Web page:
James comes back to what he said in that first chapter. He points out that there are two kinds of wisdom in this world – and he lays out those two kinds in a severe contrast of wisdom that comes from this world and the wisdom that comes from above.
The wisdom of the world:
Its source: vs. 15 – “earthly, unspiritual, of the devil”
Of the world – self-centered and self-contained, look out for #1, man is the pinnacle of his own achievement. Its perspective is “this is it, this is all there is.” It is the attitude that says, “I am my own God, I am the master of my destiny.
Of the flesh – externals are the standard of success – how much you make, where you live, what you wear, what you drive – those are the barometers of success.
Of the devil – Satan is the deceiver. In his conversation with Eve he planted doubt in her mind: “Did God really say you will die…” and then told her “you will not die, you will become like God.” His is the voice behind the fool who says, “There is no God.”
Its qualities: vs. 14 – “envy and selfish ambition”
· When you find envy / selfishness / pride – they are certain indicators that wisdom is absent. And James hits these qualities over and over – by our lives, with our tongues, in our relationships.
· If you are envious of other’s achievements, if you find yourself ambitiously promoting yourself over others to get ahead, if you think you’re smarter, better, more deserving than others – then you can be sure your wisdom is not from God.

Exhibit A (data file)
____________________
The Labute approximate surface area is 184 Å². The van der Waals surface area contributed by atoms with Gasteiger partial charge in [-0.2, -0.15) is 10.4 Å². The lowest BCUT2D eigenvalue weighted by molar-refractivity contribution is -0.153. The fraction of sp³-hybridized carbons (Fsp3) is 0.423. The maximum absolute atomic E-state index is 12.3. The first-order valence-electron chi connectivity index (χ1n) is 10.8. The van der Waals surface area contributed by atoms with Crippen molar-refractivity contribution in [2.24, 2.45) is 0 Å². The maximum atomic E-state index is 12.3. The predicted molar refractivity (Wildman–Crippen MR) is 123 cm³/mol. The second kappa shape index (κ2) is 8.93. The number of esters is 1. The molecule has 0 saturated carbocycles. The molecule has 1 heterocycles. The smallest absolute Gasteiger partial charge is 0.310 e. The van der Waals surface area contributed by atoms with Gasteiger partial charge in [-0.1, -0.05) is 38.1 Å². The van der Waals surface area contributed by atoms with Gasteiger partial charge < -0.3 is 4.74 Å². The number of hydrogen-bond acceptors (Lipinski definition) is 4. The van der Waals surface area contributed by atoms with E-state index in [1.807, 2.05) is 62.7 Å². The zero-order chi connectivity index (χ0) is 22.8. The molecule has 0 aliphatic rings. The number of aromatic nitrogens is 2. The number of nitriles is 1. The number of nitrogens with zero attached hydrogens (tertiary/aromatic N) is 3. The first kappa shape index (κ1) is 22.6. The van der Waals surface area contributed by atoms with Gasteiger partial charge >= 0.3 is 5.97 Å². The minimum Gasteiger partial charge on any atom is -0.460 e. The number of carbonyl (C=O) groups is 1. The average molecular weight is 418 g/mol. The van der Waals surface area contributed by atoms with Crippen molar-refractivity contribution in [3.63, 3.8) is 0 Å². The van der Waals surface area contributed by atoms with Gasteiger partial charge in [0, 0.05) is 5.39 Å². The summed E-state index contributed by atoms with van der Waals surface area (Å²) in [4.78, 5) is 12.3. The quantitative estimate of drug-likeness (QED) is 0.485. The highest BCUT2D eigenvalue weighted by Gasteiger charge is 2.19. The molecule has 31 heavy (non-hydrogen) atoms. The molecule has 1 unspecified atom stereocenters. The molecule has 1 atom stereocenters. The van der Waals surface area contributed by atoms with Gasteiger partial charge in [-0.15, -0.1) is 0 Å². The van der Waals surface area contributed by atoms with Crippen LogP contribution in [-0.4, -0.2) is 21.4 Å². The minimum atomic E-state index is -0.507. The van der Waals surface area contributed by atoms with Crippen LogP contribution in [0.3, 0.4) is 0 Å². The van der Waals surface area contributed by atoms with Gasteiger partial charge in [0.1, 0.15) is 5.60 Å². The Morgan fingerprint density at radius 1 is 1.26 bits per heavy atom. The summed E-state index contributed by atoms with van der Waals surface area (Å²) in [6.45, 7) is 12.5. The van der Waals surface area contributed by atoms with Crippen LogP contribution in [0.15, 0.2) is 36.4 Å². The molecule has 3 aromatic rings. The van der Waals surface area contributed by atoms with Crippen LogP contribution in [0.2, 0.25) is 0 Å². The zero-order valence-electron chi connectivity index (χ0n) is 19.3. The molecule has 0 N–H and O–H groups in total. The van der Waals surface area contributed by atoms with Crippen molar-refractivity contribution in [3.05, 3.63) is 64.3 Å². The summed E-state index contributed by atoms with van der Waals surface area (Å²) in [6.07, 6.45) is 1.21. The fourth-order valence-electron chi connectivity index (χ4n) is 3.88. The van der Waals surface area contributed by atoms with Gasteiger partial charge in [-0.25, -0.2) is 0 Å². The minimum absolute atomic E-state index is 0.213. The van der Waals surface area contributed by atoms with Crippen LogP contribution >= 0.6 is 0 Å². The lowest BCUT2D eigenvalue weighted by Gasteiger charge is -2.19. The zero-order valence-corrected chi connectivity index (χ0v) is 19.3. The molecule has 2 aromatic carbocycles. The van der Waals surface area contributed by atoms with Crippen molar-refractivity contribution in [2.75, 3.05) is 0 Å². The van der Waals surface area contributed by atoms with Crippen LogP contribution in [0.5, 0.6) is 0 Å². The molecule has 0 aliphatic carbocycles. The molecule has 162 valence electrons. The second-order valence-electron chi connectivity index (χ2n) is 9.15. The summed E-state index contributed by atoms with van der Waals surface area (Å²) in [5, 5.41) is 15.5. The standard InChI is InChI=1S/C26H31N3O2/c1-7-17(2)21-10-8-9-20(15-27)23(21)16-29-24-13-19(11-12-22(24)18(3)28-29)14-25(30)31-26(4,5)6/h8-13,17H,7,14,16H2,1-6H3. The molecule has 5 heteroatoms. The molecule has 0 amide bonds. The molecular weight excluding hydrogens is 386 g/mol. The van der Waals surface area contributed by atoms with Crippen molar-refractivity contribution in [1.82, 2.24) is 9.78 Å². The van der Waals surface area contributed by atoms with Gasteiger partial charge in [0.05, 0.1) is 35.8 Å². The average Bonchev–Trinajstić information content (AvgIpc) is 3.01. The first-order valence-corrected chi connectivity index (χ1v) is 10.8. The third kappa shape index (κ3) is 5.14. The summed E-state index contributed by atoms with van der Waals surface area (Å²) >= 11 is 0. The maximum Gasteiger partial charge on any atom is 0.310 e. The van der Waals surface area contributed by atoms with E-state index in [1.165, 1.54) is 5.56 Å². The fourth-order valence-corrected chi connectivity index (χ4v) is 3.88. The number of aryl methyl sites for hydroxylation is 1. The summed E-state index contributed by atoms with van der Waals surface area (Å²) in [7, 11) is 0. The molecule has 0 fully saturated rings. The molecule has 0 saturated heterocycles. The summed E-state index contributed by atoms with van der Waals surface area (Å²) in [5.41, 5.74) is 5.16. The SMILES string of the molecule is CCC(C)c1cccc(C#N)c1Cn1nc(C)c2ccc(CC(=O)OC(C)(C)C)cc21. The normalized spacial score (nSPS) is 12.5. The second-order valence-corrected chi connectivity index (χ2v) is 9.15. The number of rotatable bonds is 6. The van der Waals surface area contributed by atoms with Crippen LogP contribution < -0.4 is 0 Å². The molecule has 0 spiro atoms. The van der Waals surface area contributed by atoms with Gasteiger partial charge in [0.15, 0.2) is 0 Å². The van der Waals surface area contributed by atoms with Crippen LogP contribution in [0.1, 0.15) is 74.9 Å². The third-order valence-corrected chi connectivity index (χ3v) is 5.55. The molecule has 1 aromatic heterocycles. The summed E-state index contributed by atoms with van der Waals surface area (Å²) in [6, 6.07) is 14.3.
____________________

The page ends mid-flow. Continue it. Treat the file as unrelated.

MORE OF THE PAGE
Its fruit: vs. 16 – “disorder and every evil practice”
· We think that our self-anointed wisdom will get us what we want – success, recognition, security. But instead, this worldly wisdom produces the very opposite – disorder and confusion.
· When envy and selfish ambition are a part of our lives we find ourselves working against each other instead with each other.
· When worldly wisdom takes over – when we are focused on our self interests – then there is ultimately no evil practice that is out of the realm of possibility. Think of the things people have done and justified when their personal interests were their most important priority.
James sets that kind of wisdom aside as he turns our attention to a second kind of wisdom – vs. 17-18 – But the wisdom that comes from heaven is first of all pure; then peace-loving, considerate, submissive, full of mercy and good fruit, impartial and sincere. Peacemakers who sow in peace raise a harvest of righteousness.
Did you hear the contrast? The wisdom of this world focuses on me and my interests and my advancement.
The wisdom that is from above focuses on others, on living in harmony, on a godly lifestyle. Let’s set it in contrast as James does:
Its source: from heaven – this is wisdom that comes from God.